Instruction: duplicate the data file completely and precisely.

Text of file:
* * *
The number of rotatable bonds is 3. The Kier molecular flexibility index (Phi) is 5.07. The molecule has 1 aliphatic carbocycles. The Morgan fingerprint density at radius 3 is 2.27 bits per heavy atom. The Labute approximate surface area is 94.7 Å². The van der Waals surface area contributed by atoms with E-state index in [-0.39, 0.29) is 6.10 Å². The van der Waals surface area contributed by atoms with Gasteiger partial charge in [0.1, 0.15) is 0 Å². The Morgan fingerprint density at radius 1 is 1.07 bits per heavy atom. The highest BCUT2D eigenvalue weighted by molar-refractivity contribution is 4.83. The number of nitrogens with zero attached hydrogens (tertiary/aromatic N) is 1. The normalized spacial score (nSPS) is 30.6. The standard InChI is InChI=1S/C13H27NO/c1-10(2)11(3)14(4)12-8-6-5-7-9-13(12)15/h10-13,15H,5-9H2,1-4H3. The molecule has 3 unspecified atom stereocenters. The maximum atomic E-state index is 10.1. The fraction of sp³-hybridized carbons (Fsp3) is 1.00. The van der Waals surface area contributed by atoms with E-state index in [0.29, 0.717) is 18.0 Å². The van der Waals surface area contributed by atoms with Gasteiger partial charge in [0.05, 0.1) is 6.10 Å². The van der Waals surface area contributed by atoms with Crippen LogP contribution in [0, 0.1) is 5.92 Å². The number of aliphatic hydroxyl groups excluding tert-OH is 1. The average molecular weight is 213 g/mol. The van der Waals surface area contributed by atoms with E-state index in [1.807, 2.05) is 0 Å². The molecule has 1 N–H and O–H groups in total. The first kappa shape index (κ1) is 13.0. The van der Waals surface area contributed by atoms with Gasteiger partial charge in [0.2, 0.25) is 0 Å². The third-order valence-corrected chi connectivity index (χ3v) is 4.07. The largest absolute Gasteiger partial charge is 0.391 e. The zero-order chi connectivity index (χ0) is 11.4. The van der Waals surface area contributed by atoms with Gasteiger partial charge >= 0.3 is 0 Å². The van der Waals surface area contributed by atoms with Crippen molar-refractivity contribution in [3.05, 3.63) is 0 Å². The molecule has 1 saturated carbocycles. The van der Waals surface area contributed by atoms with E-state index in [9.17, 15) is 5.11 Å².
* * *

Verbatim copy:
The number of rotatable bonds is 3. The Kier molecular flexibility index (Phi) is 5.07. The molecule has 1 aliphatic carbocycles. The Morgan fingerprint density at radius 3 is 2.27 bits per heavy atom. The Labute approximate surface area is 94.7 Å². The van der Waals surface area contributed by atoms with E-state index in [-0.39, 0.29) is 6.10 Å². The van der Waals surface area contributed by atoms with Gasteiger partial charge in [0.1, 0.15) is 0 Å². The Morgan fingerprint density at radius 1 is 1.07 bits per heavy atom. The highest BCUT2D eigenvalue weighted by molar-refractivity contribution is 4.83. The number of nitrogens with zero attached hydrogens (tertiary/aromatic N) is 1. The normalized spacial score (nSPS) is 30.6. The standard InChI is InChI=1S/C13H27NO/c1-10(2)11(3)14(4)12-8-6-5-7-9-13(12)15/h10-13,15H,5-9H2,1-4H3. The molecule has 3 unspecified atom stereocenters. The maximum atomic E-state index is 10.1. The fraction of sp³-hybridized carbons (Fsp3) is 1.00. The van der Waals surface area contributed by atoms with E-state index in [0.29, 0.717) is 18.0 Å². The van der Waals surface area contributed by atoms with Gasteiger partial charge in [0.05, 0.1) is 6.10 Å². The van der Waals surface area contributed by atoms with Crippen LogP contribution in [0, 0.1) is 5.92 Å². The number of aliphatic hydroxyl groups excluding tert-OH is 1. The average molecular weight is 213 g/mol. The van der Waals surface area contributed by atoms with E-state index in [1.807, 2.05) is 0 Å². The molecule has 1 N–H and O–H groups in total. The first kappa shape index (κ1) is 13.0. The van der Waals surface area contributed by atoms with Gasteiger partial charge in [0.2, 0.25) is 0 Å². The third-order valence-corrected chi connectivity index (χ3v) is 4.07. The largest absolute Gasteiger partial charge is 0.391 e. The zero-order chi connectivity index (χ0) is 11.4. The van der Waals surface area contributed by atoms with Gasteiger partial charge >= 0.3 is 0 Å². The van der Waals surface area contributed by atoms with Crippen molar-refractivity contribution in [3.05, 3.63) is 0 Å². The molecule has 1 saturated carbocycles. The van der Waals surface area contributed by atoms with E-state index in [9.17, 15) is 5.11 Å².